Good luck to the presidential candidate who will inherit this mess 100 days from now. Whichever candidate that happens to be, we think their first order of business, their top priority, must be to bring American jobs back to America, and to address the trade deficit and our dependence on foreign energy.

– Routing By Rumor

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Quote Of The Day: Ben Bernanke

Henry Paulson, Ben Bernanke, and Christopher Cox testifying before the Senate Banking Committee on Tuesday (photo: Dennis Cook/AP on msn.com)

And no, despite any resemblance, that is NOT a photo of the Three Stooges. A definite case can be made, however, that Mr. Bernanke is surrounded by “speak no evil” and “see no evil”.

Federal Reserve Chairman Ben Bernanke, Treasury Secretary Henry Paulson, SEC Chairman Christopher Cox and Federal Housing Finance Agency Director James Lockhart testified today before the Senate Banking Committee, about the Bush administration’s $700 billion financial industry bailout plan (see Associated Press article).

As incredible as this sounds, Mr. Bernanke told lawmakers that “you risk a recession with higher unemployment and increased home foreclosures unless you act“.

Risk a recession ?

Could someone tell us what they’re smoking down there in Washington?

What planet is Mr. Bernanke living on ?

If we’re not in a recession, then perhaps the U.S. economy will simply skip the recessionary phase, and just sublime directly into a depression (we’re awfully damn close). We suppose that would be more energy efficient.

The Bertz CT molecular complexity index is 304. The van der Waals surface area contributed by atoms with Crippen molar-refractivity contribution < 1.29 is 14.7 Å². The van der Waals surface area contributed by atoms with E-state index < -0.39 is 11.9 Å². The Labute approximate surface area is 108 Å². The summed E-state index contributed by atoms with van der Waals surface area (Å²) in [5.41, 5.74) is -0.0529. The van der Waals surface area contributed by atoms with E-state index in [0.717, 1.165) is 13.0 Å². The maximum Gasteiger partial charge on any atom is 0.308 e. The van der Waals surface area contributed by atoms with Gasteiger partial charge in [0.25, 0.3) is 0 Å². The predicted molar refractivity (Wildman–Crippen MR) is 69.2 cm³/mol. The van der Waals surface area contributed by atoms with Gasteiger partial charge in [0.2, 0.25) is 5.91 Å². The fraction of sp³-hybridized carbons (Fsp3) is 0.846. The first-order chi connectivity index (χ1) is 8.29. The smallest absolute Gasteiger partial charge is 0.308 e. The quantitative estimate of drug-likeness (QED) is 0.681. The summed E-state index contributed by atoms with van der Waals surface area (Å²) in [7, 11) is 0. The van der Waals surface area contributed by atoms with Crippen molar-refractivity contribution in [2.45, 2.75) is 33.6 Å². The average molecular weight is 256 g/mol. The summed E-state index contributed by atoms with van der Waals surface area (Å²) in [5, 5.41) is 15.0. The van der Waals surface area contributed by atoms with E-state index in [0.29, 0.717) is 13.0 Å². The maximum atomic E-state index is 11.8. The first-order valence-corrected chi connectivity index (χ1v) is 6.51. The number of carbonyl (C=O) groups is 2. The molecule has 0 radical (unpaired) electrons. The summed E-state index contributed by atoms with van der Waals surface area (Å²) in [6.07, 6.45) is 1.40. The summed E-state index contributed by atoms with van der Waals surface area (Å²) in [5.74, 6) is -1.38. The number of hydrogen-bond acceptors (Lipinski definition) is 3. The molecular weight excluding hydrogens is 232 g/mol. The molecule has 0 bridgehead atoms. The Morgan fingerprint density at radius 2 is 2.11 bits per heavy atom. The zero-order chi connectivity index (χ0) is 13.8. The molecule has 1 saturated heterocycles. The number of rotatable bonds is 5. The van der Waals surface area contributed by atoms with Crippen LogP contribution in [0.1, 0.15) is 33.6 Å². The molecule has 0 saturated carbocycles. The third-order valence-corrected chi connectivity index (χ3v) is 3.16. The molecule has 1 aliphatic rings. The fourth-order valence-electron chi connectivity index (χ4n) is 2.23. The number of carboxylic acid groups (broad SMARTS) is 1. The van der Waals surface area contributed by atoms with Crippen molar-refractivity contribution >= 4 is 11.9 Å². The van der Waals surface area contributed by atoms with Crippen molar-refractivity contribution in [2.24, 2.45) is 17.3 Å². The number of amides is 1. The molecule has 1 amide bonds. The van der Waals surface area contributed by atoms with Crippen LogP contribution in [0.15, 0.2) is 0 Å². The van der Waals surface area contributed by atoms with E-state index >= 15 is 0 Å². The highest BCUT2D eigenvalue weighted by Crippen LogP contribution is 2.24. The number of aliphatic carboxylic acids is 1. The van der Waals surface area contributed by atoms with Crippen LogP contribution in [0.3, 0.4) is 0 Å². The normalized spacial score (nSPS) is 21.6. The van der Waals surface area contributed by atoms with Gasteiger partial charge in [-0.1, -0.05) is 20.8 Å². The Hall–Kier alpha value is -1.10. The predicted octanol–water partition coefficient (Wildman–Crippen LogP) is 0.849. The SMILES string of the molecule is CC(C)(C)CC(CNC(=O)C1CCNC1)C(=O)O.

We’re kind of surprised that Mr. Bernanke could be so out of touch with average Americans that he doesn’t realize what horrific shape the economy is in. He has spent most of his career in academia, so the isolation of the ivory tower could have something to do with it. And while he has a net worth in excess of $1 million, he earns less than $200,000 a year as Fed Chairman. With the cost of living in the DC area, that’s probably not enough to live a real lavish lifestyle. So, you would think that even if he isn’t your average working stiff, and he probably hasn’t lost his home to foreclosure or gotten a pink slip lately, he would appreciate just how much the average American family is hurting because of the R-E-C-E-S-S-I-O-N.

Does Mr. Bernanke really believe that a recession is still only a threat at this juncture? It makes us wonder if there might be something in the water in Washington that could be affecting the judgment of our nation’s leaders. On the other hand, he might be under considerable pressure to sing the company song, even if he disagrees with the lyrics. It does beg the question; just how bad must things get before the Bush administration acknowledges we’re in a recession. Would they ever admit it under any circumstances ?

If we’re not in at least a recession (or worse), why is the economy on life support, and why are all of these banks, investment houses and insurance companies going belly up ? And why are the markets so unstable, with one-day 400-point drops on the Dow becoming commonplace, and oil shooting up $20 in a day. And why are so many companies laying off thousands of employees each ?

If this ain’t a recession, what is it ?

A correction ?

A mild downturn ?

A slight dip ?

Turbulence ?

A pre-recession, kind of bumpy ride, but not quite a recession sort of thingy ?

A __________________. (fill in the blank with your own description)

As far as Mr. Bernanke’s warning of “higher unemployment and increased home foreclosures”, you mean it could actually get even worse than it is now ? Really ?

Something to look forward to, huh ?

– Routing By Rumor